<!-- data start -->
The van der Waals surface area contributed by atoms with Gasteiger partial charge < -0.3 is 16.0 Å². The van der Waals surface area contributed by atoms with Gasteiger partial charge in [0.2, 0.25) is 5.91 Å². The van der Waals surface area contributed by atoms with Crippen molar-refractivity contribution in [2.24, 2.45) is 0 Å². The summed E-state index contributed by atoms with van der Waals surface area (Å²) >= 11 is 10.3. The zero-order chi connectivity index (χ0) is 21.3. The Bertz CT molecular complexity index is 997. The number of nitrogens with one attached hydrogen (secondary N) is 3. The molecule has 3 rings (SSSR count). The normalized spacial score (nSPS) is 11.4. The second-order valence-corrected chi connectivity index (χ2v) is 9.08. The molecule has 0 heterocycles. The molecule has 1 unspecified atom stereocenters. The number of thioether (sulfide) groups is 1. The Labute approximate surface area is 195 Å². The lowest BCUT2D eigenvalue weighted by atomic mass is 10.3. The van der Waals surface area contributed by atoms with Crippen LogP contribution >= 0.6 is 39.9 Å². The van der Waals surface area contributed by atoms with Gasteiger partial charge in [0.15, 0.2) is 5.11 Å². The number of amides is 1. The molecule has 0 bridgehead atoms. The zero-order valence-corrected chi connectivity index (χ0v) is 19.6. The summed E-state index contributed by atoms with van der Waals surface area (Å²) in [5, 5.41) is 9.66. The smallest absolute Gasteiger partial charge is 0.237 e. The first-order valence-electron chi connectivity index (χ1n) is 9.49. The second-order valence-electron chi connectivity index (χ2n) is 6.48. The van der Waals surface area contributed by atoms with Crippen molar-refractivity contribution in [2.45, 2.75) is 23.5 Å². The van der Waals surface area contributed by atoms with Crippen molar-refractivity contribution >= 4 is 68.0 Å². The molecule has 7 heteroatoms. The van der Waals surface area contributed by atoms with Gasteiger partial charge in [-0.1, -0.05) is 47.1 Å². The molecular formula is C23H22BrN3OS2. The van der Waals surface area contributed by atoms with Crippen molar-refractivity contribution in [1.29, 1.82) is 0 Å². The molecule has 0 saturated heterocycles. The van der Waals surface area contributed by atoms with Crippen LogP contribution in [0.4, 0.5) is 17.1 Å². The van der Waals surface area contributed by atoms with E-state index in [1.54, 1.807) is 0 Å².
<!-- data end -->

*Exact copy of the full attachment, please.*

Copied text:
The van der Waals surface area contributed by atoms with Gasteiger partial charge < -0.3 is 16.0 Å². The van der Waals surface area contributed by atoms with Gasteiger partial charge in [0.2, 0.25) is 5.91 Å². The van der Waals surface area contributed by atoms with Crippen molar-refractivity contribution in [2.24, 2.45) is 0 Å². The summed E-state index contributed by atoms with van der Waals surface area (Å²) >= 11 is 10.3. The zero-order chi connectivity index (χ0) is 21.3. The Bertz CT molecular complexity index is 997. The number of nitrogens with one attached hydrogen (secondary N) is 3. The molecule has 3 rings (SSSR count). The normalized spacial score (nSPS) is 11.4. The second-order valence-corrected chi connectivity index (χ2v) is 9.08. The molecule has 0 heterocycles. The molecule has 1 unspecified atom stereocenters. The number of thioether (sulfide) groups is 1. The Labute approximate surface area is 195 Å². The lowest BCUT2D eigenvalue weighted by atomic mass is 10.3. The van der Waals surface area contributed by atoms with Crippen LogP contribution >= 0.6 is 39.9 Å². The van der Waals surface area contributed by atoms with Gasteiger partial charge in [0.15, 0.2) is 5.11 Å². The number of amides is 1. The molecule has 0 bridgehead atoms. The zero-order valence-corrected chi connectivity index (χ0v) is 19.6. The summed E-state index contributed by atoms with van der Waals surface area (Å²) in [5, 5.41) is 9.66. The smallest absolute Gasteiger partial charge is 0.237 e. The first-order valence-electron chi connectivity index (χ1n) is 9.49. The second-order valence-electron chi connectivity index (χ2n) is 6.48. The van der Waals surface area contributed by atoms with Crippen molar-refractivity contribution in [2.45, 2.75) is 23.5 Å². The van der Waals surface area contributed by atoms with Crippen molar-refractivity contribution >= 4 is 68.0 Å². The molecule has 7 heteroatoms. The van der Waals surface area contributed by atoms with Gasteiger partial charge in [-0.1, -0.05) is 47.1 Å². The molecular formula is C23H22BrN3OS2. The van der Waals surface area contributed by atoms with Crippen molar-refractivity contribution in [1.29, 1.82) is 0 Å². The molecule has 0 saturated heterocycles. The van der Waals surface area contributed by atoms with Crippen LogP contribution in [0.4, 0.5) is 17.1 Å². The van der Waals surface area contributed by atoms with E-state index in [1.54, 1.807) is 0 Å².